Samsung Looking To Partner Up With Apple Pay Competitor That's Accepted In Even More Stores, Report Says
Since Apple Pay launched this year, the cardless payment service has seen moderate success in finding partners in both credit card companies and retailers who roll out compatibility. LoopPay, however, is a similar service that claims to offer even more compatibility than Apple Pay, and Samsung might be trying to get in on the ground floor.
According to a report on Re/code, Samsung is in talks with the startup, trying to set up some kind of partnership. Though no final deal has been reached yet, Samsung could still be trying to regain some of the market share it lost this year by rolling out a Samsung-compatible cardless payment service that offers more functionality than Apple's new service.
LoopPay actually has an entire web page dedicated to the advantages its system has over Apple Pay. The biggest difference between the two is that LoopPay doesn't require retailers to have NFC infrastructure like Apple Pay does. Instead, LoopPay works by sending out a signal that can be picked up by the magnetic strip detectors in credit card terminals. This way, retailers only need to have a credit card reader to accept LoopPay (in theory, anyway). LoopPay sensors currently come in key ring fobs or special smartphone cases.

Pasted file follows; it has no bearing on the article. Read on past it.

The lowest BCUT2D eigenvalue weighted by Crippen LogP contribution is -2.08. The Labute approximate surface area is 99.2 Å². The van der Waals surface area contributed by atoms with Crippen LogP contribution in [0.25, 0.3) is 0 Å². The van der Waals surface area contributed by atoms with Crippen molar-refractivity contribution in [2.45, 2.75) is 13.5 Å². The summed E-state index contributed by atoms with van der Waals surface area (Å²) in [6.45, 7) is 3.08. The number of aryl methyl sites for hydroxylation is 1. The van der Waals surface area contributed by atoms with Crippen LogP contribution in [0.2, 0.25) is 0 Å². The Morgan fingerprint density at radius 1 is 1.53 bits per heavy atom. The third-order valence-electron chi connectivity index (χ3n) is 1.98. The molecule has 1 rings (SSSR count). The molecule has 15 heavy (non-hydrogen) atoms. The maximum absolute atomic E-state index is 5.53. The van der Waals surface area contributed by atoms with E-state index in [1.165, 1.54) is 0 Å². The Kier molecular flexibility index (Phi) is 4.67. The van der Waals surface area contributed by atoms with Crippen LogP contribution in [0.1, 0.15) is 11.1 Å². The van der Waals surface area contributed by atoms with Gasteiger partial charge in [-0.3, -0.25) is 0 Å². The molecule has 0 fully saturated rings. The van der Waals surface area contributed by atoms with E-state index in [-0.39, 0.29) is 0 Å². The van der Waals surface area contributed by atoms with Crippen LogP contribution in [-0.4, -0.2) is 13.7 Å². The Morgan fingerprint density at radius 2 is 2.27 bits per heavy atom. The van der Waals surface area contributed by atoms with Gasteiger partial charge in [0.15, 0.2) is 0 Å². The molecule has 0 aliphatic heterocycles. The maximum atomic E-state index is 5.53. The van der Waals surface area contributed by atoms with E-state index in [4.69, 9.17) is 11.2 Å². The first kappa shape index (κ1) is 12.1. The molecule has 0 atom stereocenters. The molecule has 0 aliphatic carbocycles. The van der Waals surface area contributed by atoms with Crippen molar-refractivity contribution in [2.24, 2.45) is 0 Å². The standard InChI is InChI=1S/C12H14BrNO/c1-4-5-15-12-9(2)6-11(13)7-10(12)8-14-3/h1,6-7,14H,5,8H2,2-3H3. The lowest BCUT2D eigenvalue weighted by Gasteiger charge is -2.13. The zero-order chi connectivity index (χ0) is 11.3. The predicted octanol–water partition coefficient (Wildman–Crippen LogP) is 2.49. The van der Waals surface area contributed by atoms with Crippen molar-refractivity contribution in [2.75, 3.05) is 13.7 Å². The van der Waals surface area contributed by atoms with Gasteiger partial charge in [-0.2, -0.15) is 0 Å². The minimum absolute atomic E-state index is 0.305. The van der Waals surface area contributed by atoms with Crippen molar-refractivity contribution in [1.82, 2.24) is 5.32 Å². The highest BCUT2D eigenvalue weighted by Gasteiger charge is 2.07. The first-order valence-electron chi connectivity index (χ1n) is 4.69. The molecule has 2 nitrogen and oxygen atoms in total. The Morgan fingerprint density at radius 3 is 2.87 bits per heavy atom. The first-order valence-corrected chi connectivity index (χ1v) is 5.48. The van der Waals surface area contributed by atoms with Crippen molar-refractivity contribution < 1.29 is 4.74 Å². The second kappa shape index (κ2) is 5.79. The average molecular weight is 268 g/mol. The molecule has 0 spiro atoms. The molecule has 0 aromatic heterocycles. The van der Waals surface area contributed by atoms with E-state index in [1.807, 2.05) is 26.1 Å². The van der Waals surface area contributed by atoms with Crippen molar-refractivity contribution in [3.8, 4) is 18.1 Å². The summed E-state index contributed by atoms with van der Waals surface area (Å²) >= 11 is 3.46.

It's unclear what exactly would be the result of a partnership between LoopPay and Samsung. One of LoopPay's draws is that it's already supported by dozens of phones – including phones made by Apple, Samsung, Xiaomi, Huawei and more – so a deal where LoopPay becomes Samsung-exclusive doesn't seem too likely. If Samsung were to start embedding LoopPay sensors into its future smartphones, though, it would provide LoopPay with an automatic user base and give Samsung phones a much-needed edge over its competitors.
Samsung hasn't had the best year, and the global smartphone leader is losing little bits of its previously dominant market share every quarter. A high-profile partnership like this could be what the company needs to fire up its consumer base again.